Ethiopian Business Review

Representing Ethiopia in International Football Tournament

Bamlak Tessema is one of six referees in Africa selected by FIFA to officiate the games of the 2018 World Cup in Russia. Bamlak will represent his country on the world stage, 48 years after another Ethiopian referee, the late Seyoum Tarekegn, took part in the 1970 tournament in Mexico. The 38 year old international referee has had an interesting journey to reach to this level. EBR’s adjunct writer Abiy Wendifraw sat down with the Bamlak to learn about his career.

Being a football referee seems to be one of the scariest jobs in Ethiopia. In fact, there have been several instances of violence against football referees in the country in recent years.  The latest incident, which went viral globally, is one such case. When Defence Force SC welcomed their rivals from Welwalo Adigrat University Football Club three months ago to Addis Ababa Stadium, a referee was attacked by Welwalo Adigrat players and the head of the team for awarding a controversial goal at the last minute. This was followed by the temporary suspension of the Premier League by Ethiopian Football Federation (EFF) officials. 

In a midst of the crisis, very good news came from the world football governing body, FIFA in May 2018, which brought small spark of hope. International referee Bamlak Tessema was selected by the FIFA Referee Committee to officiate in World Cup 2018 tournament in Russia.

To be selected as one of the six African referees to officiate in the most prestigious and widely watched international sport tournament may sound like winning the lottery. But the 38-year old has had a well-documented climb up the professional ladder, building a career on the national and continental levels. His latest performance, in the Confederation of African Football (CAF) Champions League final between Al Ahly and Wydad Casablanca last year, can be a testimony for his excellence.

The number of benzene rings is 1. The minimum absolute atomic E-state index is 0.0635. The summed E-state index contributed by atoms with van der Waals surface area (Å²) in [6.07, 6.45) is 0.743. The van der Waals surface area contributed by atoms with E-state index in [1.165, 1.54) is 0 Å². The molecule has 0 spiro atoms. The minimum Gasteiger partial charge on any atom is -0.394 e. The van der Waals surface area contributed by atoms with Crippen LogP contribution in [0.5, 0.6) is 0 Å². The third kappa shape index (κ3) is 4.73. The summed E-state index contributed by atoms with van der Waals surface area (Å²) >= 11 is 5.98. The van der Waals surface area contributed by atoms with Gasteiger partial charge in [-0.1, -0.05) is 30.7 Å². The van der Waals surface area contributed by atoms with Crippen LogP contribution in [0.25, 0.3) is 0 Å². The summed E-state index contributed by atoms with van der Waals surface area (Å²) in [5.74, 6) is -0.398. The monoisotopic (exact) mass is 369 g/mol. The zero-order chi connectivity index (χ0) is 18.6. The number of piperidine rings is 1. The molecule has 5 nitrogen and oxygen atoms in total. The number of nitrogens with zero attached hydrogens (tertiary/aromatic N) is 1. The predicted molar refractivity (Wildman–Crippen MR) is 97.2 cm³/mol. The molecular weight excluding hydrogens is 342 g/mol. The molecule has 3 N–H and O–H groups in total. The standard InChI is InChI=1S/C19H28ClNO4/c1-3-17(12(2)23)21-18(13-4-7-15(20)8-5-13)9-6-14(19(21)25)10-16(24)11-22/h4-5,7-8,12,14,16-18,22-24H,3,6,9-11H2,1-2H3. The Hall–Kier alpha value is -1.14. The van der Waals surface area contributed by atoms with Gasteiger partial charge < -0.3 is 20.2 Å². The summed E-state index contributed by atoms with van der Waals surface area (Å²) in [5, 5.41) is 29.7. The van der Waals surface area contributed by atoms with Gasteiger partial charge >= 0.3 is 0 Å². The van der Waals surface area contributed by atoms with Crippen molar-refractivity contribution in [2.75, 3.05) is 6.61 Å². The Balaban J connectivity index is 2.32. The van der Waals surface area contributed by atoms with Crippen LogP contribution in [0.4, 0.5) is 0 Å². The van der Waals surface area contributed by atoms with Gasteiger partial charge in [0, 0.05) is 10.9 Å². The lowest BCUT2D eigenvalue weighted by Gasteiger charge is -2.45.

His love affair with football started in high school, where Bamlak played for his school team. A trial to join the then-Ethiopian Electric Power Corporation Football Club, now known as Ethio Electric, ended with no luck. But the young Bamlak was always willing to take the refereeing role whenever older students were playing. “I enjoyed it, and I also made some money after the game,” he recalled. 

In 2001, a man who saw Bamlak officiating games helped him land his first refereeing course. But it took him two years to be assigned by EFF. Six years later, he received the FIFA badge which qualified him to officiate at an international level, a day he remembers fondly for more than one reason. “It was a special day,” he told EBR. “The badge arrived on the same day as my wedding.” 

Although Bamlak, a father of two, studied nursing and sociology at Addis Ababa University, his love for the sport is absolute. “Refereeing is a task that demands your passion,” he explained. “You need to exercise like an elite athlete. You need to read. You need to watch games. You must improve your language skills and learn about technologies used in the game such as Video Assistant Referee technology. But you can only do these all when you really love your job.” 

But it hasn’t all been smooth sailing. Even though his career is moving up the ladder on the international stage, there are mixed opinions about Bamlak locally. There was even a time when some of the top teams in the Ethiopian premier league actively tried to keep him from referring their games.